Buddy Buie was born in Marianna, Florida in 1941, moving with his family to Dothan, Alabama at a young age. As a high school student, Buie began to pursue his love, songwriting, with his first songwriting partner, John Rainey Adkins. Buie also started promoting local and regional music shows. One of his first big breaks came when he became the road manager for Roy Orbison. Buddy was also responsible for a local group, the Candymen becoming Orbison’s back up band
The first Buddy Buie-written song to get airtime on the radio was “Georgia Pines,” which has become a Wiregrass standard. Buddy’s big songwriting break came in the mid to late 1960s when he and JR Cobb co-wrote the hits for Dennis Yost and the Classics IV – songs like, “Spooky,” “Stormy,” “Traces,” and “Every Day with You Girl,”. Buie had more hits like, “Most of All” for B.J. Thomas and “Single Girl,” his first top 40 song by Sandy Posey.
In the 1970’s Buddy formed the Atlanta Rhythm Section (ARS), which had numerous gold albums and had such hits as “So Into You,” “Imaginary Lover,” “Champagne Jam,” “Doraville,” and others. Buddy also partnered with Arnie Geller and created the BGO record label which had such hits as “I Love the Nightlife” and “Pac-Man Fever.” Country hits included “Rock Bottom” by Wynonna Judd and “Mr. Midnight” by Garth Brooks.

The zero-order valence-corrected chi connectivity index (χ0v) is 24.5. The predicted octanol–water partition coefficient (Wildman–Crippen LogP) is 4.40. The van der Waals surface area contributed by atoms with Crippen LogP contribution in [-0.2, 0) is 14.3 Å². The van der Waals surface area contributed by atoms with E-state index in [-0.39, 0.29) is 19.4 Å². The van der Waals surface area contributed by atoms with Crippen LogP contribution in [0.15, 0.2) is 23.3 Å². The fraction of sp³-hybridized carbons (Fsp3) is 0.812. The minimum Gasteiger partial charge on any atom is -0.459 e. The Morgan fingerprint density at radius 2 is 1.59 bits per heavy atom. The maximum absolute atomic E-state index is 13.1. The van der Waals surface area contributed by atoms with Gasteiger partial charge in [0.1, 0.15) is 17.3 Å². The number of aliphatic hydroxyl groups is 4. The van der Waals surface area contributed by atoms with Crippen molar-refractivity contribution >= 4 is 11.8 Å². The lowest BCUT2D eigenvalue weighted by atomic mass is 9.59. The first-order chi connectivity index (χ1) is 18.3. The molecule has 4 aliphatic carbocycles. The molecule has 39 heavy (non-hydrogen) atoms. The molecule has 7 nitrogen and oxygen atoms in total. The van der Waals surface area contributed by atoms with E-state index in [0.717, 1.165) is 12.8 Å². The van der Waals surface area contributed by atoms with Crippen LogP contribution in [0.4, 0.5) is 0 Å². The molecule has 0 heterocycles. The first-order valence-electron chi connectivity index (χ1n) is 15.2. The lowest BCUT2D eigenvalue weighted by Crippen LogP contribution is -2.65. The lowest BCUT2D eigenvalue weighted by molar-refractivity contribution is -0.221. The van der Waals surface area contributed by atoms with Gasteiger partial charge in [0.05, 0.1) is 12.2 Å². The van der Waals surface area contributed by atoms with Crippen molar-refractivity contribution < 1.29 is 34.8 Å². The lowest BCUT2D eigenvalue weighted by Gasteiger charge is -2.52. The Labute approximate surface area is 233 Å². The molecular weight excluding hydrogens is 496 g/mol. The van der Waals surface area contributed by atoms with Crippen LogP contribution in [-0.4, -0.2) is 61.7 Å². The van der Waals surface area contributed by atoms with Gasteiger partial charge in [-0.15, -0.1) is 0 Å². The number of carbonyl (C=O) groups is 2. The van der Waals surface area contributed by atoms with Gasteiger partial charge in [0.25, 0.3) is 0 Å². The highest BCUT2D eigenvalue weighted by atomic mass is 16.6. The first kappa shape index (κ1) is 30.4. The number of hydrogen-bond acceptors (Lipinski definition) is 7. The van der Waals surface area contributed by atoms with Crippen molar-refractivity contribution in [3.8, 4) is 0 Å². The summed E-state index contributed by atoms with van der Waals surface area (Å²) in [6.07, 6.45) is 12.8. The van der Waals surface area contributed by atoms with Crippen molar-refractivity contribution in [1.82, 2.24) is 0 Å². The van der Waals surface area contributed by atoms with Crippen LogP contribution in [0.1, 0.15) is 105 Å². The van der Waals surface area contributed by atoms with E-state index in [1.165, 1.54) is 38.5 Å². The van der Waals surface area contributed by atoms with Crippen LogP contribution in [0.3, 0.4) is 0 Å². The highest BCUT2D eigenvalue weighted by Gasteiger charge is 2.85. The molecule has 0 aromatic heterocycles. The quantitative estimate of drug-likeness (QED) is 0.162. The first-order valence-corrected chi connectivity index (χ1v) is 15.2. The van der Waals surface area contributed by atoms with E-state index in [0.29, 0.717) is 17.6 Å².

The BMI catalog consists of over 340 Buddy Buie written and co-written songs. Two of those songs are in the Top 50 most recorded songs of all-time. Most of Buie’s songs were written at his family’s house trailer on Lake Eufaula with his longtime friend, J.R. Cobb. Buie retired to Lake Eufaula with his childhood sweetheart, Gloria, in 2015.
In his later years, Buie spent time traveling around the world to places he had always wanted to visit. He was inducted into the Georgia Music Hall of Fame and in the Alabama Music Hall of Fame. Buddy was also a founding member of the Downtown Music Fest in Dothan, Alabama. The festival was organized to raise money for the fight against ALS. In the two years the music fest was held, the organization contributed a total contribution of $80,000 to help fight ALS.
Buddy Buie, the gentleman who never forgot his roots and always came home, passed away on July 18, 2015.